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Wilderness battlefield defenders fight for the heritage of all Americans

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Date published: 1/7/2011

Wilderness battlefield defenders fight for the heritage of all Americans

Historians claim that the Battle of the Wilderness began on May 5, 1864, and ended on May 7, 1864. They're right, with one exception.

For the people of Orange County, the Battle of the Wilderness didn't end in May 1864. While Gens. Grant and Lee--and their respective armies--moved on, the people of Orange did not. They, like Americans in battlefield communities across all parts North and South, were left to cope firsthand with the unromantic horrors of war and gruesome vestiges of a battle that modern Civil War prints, books, and films are rarely able to convey.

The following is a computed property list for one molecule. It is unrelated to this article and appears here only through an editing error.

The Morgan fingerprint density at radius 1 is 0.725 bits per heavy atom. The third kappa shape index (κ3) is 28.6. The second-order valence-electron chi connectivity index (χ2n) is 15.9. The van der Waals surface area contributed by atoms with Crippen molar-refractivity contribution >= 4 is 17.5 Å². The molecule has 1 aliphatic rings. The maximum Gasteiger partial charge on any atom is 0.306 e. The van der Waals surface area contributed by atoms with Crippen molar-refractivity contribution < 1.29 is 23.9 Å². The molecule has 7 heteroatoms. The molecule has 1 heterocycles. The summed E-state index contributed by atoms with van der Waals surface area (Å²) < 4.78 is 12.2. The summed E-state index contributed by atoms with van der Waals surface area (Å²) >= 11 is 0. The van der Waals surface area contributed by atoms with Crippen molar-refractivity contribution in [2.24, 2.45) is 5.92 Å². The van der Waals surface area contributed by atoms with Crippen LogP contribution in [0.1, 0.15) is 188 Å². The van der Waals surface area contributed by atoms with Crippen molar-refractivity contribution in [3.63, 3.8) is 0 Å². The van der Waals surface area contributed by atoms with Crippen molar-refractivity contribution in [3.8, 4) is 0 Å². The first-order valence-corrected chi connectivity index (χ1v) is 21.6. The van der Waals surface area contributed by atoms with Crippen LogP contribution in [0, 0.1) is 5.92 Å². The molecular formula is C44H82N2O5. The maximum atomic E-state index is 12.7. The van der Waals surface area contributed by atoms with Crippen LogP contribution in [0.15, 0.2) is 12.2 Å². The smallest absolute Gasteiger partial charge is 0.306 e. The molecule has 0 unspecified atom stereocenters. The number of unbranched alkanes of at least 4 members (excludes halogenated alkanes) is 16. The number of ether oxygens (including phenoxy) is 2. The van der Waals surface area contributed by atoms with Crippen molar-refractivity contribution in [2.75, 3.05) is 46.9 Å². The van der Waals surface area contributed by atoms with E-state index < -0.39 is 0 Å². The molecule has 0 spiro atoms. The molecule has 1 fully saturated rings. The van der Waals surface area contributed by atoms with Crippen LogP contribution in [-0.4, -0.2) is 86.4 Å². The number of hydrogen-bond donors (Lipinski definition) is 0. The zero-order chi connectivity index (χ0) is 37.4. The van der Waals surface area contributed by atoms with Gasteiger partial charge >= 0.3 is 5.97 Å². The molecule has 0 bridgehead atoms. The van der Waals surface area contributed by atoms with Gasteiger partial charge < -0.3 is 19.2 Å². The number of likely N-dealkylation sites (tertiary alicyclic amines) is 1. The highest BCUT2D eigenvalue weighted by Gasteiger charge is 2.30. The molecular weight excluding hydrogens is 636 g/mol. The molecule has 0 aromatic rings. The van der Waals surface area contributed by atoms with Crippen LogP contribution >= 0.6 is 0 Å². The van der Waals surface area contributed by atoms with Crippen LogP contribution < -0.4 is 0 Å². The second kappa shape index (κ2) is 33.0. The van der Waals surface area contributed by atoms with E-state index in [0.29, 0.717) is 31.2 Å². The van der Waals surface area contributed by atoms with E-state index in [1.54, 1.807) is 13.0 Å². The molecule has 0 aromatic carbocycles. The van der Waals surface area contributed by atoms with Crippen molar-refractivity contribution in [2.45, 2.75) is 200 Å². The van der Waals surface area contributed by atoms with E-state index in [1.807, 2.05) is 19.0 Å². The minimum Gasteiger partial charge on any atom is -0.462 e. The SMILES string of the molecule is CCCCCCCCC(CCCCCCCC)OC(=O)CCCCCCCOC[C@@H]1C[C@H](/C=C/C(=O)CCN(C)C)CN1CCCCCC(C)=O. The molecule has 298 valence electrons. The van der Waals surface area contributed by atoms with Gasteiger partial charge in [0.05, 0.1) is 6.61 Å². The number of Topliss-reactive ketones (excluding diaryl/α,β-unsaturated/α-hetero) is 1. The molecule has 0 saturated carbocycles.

But cope with these things they did, and with every ounce of the honor and grace for which the Old Dominion is so widely known.

Today, Orange County finds itself under fire once again, this time by a foe familiar to rapidly developing communities throughout the country.

Yet even as commercial sprawl has started to creep its way across Virginia, many Orange County residents have stood their ground to protect the Wilderness Battlefield and other historic sites in the county.

It has not been easy. It will not be easy. But, with Walmart only a gavel's drop away from building a "supercenter" at the entrance to the county and its most-visited historic attraction, residents' efforts are more appreciated more than ever.

Thank you, defenders of the Wilderness Battlefield, for all that you have done in the defense of your heritage and ours. Know that, in speaking up for the battlefield, you are speaking not only with your own voice--but with the voices of all Americans proud to live in a nation shaped by the sacrifice of the thousands of men who fought and died on your soil to define it.

Dennis and Nancy Buttacavoli

Hasbrouck Heights, N.J.